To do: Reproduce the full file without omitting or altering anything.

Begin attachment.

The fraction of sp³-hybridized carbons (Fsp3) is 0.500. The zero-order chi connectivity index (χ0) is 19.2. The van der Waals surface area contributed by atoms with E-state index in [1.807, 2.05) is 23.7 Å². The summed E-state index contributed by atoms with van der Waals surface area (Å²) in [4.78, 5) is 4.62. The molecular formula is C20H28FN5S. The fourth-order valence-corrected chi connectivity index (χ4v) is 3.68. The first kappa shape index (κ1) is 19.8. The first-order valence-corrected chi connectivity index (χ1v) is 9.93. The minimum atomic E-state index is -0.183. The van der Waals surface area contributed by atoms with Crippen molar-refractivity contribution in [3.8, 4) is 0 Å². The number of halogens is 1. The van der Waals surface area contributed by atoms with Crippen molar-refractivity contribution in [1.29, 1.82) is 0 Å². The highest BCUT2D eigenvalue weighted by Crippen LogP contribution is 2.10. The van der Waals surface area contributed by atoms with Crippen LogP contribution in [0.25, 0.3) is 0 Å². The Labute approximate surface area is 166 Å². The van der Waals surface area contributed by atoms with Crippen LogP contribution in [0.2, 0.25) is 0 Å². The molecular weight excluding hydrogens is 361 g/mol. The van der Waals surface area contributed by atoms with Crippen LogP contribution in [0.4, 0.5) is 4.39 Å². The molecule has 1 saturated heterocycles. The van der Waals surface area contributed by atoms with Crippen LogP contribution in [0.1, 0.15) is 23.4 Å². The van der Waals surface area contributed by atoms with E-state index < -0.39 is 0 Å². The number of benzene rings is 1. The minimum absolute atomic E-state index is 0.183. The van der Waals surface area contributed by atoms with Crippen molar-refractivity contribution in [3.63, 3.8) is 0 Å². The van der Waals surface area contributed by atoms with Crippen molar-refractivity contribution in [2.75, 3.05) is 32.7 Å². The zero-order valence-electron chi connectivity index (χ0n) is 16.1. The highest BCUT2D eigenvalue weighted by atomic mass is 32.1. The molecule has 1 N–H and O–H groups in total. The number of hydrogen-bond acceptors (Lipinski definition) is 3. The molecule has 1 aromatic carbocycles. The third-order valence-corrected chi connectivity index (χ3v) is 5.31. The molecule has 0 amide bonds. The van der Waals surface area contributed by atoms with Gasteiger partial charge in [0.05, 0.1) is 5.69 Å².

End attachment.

The fraction of sp³-hybridized carbons (Fsp3) is 0.500. The zero-order chi connectivity index (χ0) is 19.2. The van der Waals surface area contributed by atoms with E-state index in [1.807, 2.05) is 23.7 Å². The summed E-state index contributed by atoms with van der Waals surface area (Å²) in [4.78, 5) is 4.62. The molecular formula is C20H28FN5S. The fourth-order valence-corrected chi connectivity index (χ4v) is 3.68. The first kappa shape index (κ1) is 19.8. The first-order valence-corrected chi connectivity index (χ1v) is 9.93. The minimum atomic E-state index is -0.183. The van der Waals surface area contributed by atoms with Crippen molar-refractivity contribution in [3.8, 4) is 0 Å². The number of halogens is 1. The van der Waals surface area contributed by atoms with Crippen molar-refractivity contribution in [1.29, 1.82) is 0 Å². The highest BCUT2D eigenvalue weighted by Crippen LogP contribution is 2.10. The van der Waals surface area contributed by atoms with Crippen LogP contribution in [0.25, 0.3) is 0 Å². The Labute approximate surface area is 166 Å². The van der Waals surface area contributed by atoms with Crippen LogP contribution in [0.2, 0.25) is 0 Å². The molecular weight excluding hydrogens is 361 g/mol. The van der Waals surface area contributed by atoms with Crippen LogP contribution in [0.4, 0.5) is 4.39 Å². The molecule has 1 saturated heterocycles. The van der Waals surface area contributed by atoms with Crippen LogP contribution in [0.1, 0.15) is 23.4 Å². The van der Waals surface area contributed by atoms with E-state index < -0.39 is 0 Å². The number of benzene rings is 1. The minimum absolute atomic E-state index is 0.183. The van der Waals surface area contributed by atoms with Crippen molar-refractivity contribution in [3.63, 3.8) is 0 Å². The van der Waals surface area contributed by atoms with Crippen molar-refractivity contribution in [2.75, 3.05) is 32.7 Å². The zero-order valence-electron chi connectivity index (χ0n) is 16.1. The highest BCUT2D eigenvalue weighted by atomic mass is 32.1. The molecule has 1 N–H and O–H groups in total. The number of hydrogen-bond acceptors (Lipinski definition) is 3. The molecule has 1 aromatic carbocycles. The third-order valence-corrected chi connectivity index (χ3v) is 5.31. The molecule has 0 amide bonds. The van der Waals surface area contributed by atoms with Gasteiger partial charge in [0.05, 0.1) is 5.69 Å².